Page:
The concept of myxomatous mitral valve disease (MMVD) emerged in the mid-20th century, in a world dominated by rheumatic valve diseases, after the observations of astute surgeons attempting the first repairs of mitral valves (MV), of pathologists describing these atypical MV observed at autopsy, and of master clinicians intrigued by the peculiarities of systolic clicks and late systolic murmurs. The observation of the myxomatous degeneration histologically involving mitral tissue led to a “unification” of the condition under 1 central functional feature, the mitral valve prolapse (MVP).
The mitral annulus is a component of the MV apparatus and consists of a cord-like ring of collagen and elastic fibers distributed along the atrioventricular junction and giving support to the MV leaflets. It is conventionally divided into anterior and posterior portions, although the real annulus is the one that serves as hinge point for the mural posterior leaflet of the MV. The motion of the mitral annulus is passive and determined by the contraction and relaxation of adjacent atrial and ventricular musculature. As consequence, in normal condition, the posterior mitral ring and its adjacent myocardium move downward and anteriorly in systole, in synchrony with the remainder of the LV. (Figure: Annular Disjunction, Fawaz Alenezi 2018)
Mitral annular disjunction (MAD) is characterized by detachment of the roots of the annulus from the ventricular myocardium to which it would normally be attached. Because the fibrous trigones are densely fibrotic, the base of the anterior leaflet is unaffected and only the area under the posterior leaflet, specifically under P1 and P2 scallops, is affected. There is no detachment of the annulus from leaflets or from atrial wall. This ventriculoannular detachment (disjunction) is difficult to diagnose and requires a keen eye to be noticed, which explains the “forgotten” nature of this component of MMVD to which it is quite specific. Indeed, in diastole the diagnosis cannot be made because the ventricular myocardium is appropriately situated under the annulus. Over systole, as the posterolateral myocardium contracts, the annulus “slides” and becomes detached from the ventricular myocardium by a variable distance, few millimeters to sometimes more than 1 cm. Often, few fibers are visible between posterolateral ventricular myocardium and annulus. A frame-by-frame analysis of high-resolution and high-frequency 2-dimensional imaging is best to visualize the defect but not the optimum technique.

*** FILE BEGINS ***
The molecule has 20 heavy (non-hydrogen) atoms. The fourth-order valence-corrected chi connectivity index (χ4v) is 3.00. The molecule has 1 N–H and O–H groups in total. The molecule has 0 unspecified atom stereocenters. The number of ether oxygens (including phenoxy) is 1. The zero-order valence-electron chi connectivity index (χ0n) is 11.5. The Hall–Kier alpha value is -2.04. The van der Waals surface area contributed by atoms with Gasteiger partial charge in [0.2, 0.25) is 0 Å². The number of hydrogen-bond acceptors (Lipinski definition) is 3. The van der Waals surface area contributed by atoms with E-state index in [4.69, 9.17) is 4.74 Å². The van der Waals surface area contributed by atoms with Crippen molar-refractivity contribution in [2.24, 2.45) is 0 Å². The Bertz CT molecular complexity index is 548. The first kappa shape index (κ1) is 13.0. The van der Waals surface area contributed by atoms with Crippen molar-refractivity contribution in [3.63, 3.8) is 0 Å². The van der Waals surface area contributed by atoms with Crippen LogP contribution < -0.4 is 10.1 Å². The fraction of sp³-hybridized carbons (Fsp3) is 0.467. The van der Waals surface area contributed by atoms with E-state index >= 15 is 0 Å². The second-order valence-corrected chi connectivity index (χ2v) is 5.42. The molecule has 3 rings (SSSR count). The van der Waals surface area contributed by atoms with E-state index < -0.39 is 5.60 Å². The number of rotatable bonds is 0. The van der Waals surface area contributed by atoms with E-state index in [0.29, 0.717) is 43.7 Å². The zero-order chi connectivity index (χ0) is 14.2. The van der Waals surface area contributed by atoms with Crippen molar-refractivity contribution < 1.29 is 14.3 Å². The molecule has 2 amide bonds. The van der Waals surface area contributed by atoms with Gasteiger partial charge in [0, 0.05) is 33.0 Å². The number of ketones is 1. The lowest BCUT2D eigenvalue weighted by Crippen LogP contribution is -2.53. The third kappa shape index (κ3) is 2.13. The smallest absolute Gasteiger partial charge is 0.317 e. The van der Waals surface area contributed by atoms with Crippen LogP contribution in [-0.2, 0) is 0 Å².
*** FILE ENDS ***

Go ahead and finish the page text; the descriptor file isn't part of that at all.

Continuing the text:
The dynamic nature of MAD explains the paucity of pathological reports using flaccid hearts and of surgical reports whereby the annulus is observed from the left atrium and its disjunction from the ventricular myocardium is unnoticeable unless the posterior leaflet is separated from its implantation. The disjunction of the mitral annulus fibrous could play a role in the development of the pathological features of myxomatous valve disease through the mechanical stress incited by the excessive mobility of the mitral apparatus and the source of multiple arrhythmias.
In fact, using only echocardiography we know very little about MAD, its prevalence and consequences, with disagreements on prevalence, significance and association with MVP. Lists studies that have compared cardiac magnetic resonance (CMR) and echocardiography using quantitative methods. It details the agreement between echocardiography and CMR as well as the agreement between echocardiography and CMR among studies that were considered to have severe mitral regurgitation. In general, there is a significant degree of discordance between CMR and echocardiography when quantifying mitral regurgitation. Based on the available data, there appears to be significant discordance between 2D echocardiography and CMR. This discordance is highlighted among patients who are considered to have severe mitral regurgitation and who are likely to be referred for mitral valve surgery.
CMR has become an established noninvasive imaging modality to assess mitral regurgitation severity. Quantification of mitral regurgitant volume by CMR does not rely upon the characteristics of the regurgitant jet. Instead, the assessment of mitral regurgitation by CMR relies upon the difference between the left ventricular stroke volume and forward stroke volume, both of which are quantified using already established accurate and reproducible techniques.
In summary, the clinical and physiological understanding of MAD and MVP is a work in progress. MVP heterogeneity has been demonstrated with regard to clinical outcomes, but the analysis of MMVD morphological and physiological heterogeneity, particularly incorporating MAD description, is crucial to appropriate phenotyping of MVP and MMVD, with the hope of linking this heterogeneity to the genotyping, molecular mechanism and progression of the disease.
Dr. Fawaz Abdulaziz M Alenezi is a Clinical Imaging Fellow at the Duke University Health Systems. He conducts medical research on the derivation and validation of novel echocardiographic approaches to myocardial deformation and a new echocardiographic technique which assists patients with heart ventricular function.